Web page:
Rock Climbing On Vancouver Island
Nature has blessed Vancouver Island with beauty, a benign climate and a wide range of terrains and spectacular geologic formations. One engine that helps drive the Island economy is tourism – from fishing, to camping to surfing the waves that pound the region’s rugged West Coast. Rock Climbing (Bouldering) is fast becoming one of the tourism industry’s brightest lights. Vancouver Island is the perfect destination for caving and rock climbing, thanks to its unique geology and established infrastructure. Born of an oceanic uplift and composed of porous volcanic and sedimentary rocks, Vancouver Island was made to be climbed and explored.
More than 50 recognized climbing sites have been cataloged on Vancouver Island and its neighboring Gulf Islands, offering challenges for climbers of any skill level. Some of the best sites can be found in the North Island’s Strathcona Provincial Park. Established in 1911, Strathcona is the oldest Provincial Park in B.C, and covers more than 245,000 hectares of pristine mountainous terrain. The Golden Hinde, a peak nearly 2,200 meters high is located within the park and is Vancouver Island’s highest. Its towering summit has proven challenging for even the most experienced mountaineer. The Park’s Crest Creek Crags region is another prime rock climbing destination with more than 170 climbing routes identified – offering something for everyone – from novice to experienced climber.
Climbing and caving opportunities can be found all across Vancouver Island, from the Galloping Goose Corridor near Victoria to the cliff faces of Mount Wells on the North Island. Thanks to a mature road system and the numerous communities that dot the Island, the majority of the identified climbing sites can be easily accessed. Always ensure you have legal access to the destination of your choice as some sites can be situated on private property, or located within designated parkland. First time visitors to many of the Island’s better recognized climbing sites will find that local climbing clubs have already carved ready-made handholds and bolt routes into the favored climbs, making the task that much easier.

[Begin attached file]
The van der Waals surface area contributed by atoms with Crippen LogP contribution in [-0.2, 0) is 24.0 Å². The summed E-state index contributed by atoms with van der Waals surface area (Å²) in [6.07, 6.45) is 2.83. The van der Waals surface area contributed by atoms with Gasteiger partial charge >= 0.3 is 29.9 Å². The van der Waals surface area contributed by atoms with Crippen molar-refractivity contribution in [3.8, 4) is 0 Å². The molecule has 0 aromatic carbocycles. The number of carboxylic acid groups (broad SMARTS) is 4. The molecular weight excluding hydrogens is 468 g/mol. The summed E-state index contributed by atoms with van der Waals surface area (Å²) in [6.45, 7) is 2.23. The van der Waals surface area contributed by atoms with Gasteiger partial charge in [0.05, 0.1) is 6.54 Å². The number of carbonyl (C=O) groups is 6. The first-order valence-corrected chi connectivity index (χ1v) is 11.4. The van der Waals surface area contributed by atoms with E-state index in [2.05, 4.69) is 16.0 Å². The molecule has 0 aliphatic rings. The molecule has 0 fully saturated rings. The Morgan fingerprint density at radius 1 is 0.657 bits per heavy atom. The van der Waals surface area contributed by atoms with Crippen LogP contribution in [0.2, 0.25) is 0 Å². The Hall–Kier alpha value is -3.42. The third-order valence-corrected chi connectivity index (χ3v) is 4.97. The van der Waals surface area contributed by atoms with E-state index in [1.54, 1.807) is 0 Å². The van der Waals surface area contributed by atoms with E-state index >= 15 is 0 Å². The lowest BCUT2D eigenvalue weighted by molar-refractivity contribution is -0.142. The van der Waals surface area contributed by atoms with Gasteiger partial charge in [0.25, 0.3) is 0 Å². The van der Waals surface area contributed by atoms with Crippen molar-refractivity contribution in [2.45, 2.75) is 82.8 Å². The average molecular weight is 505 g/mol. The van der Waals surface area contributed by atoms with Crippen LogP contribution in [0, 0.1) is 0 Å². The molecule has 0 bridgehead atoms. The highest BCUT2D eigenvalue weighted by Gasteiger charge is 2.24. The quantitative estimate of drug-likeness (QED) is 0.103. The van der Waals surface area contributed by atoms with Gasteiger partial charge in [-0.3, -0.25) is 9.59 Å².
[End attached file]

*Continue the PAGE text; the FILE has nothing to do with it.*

Would be explorers are encouraged to go online and check out the many websites and maps available – created either by the Provincial Government or amateur enthusiasts – which provide details about many of the top sites before planning any expedition. From the world famous Horne Lake cave system west of Qualicum Beach to the basalt cliffs of Las Olas on the road to Tofino, and from the rocky slabs of the Nomash and Wapiti Valleys near Zeballos to the bolted climbing routes of Mount Maxwell on Salts Spring Island, Vancouver Island has become a premium destination for rock climbers and cavers from across the globe. Why not do a little research and come and discover for yourself this spectacular region of Canada’s West Coast?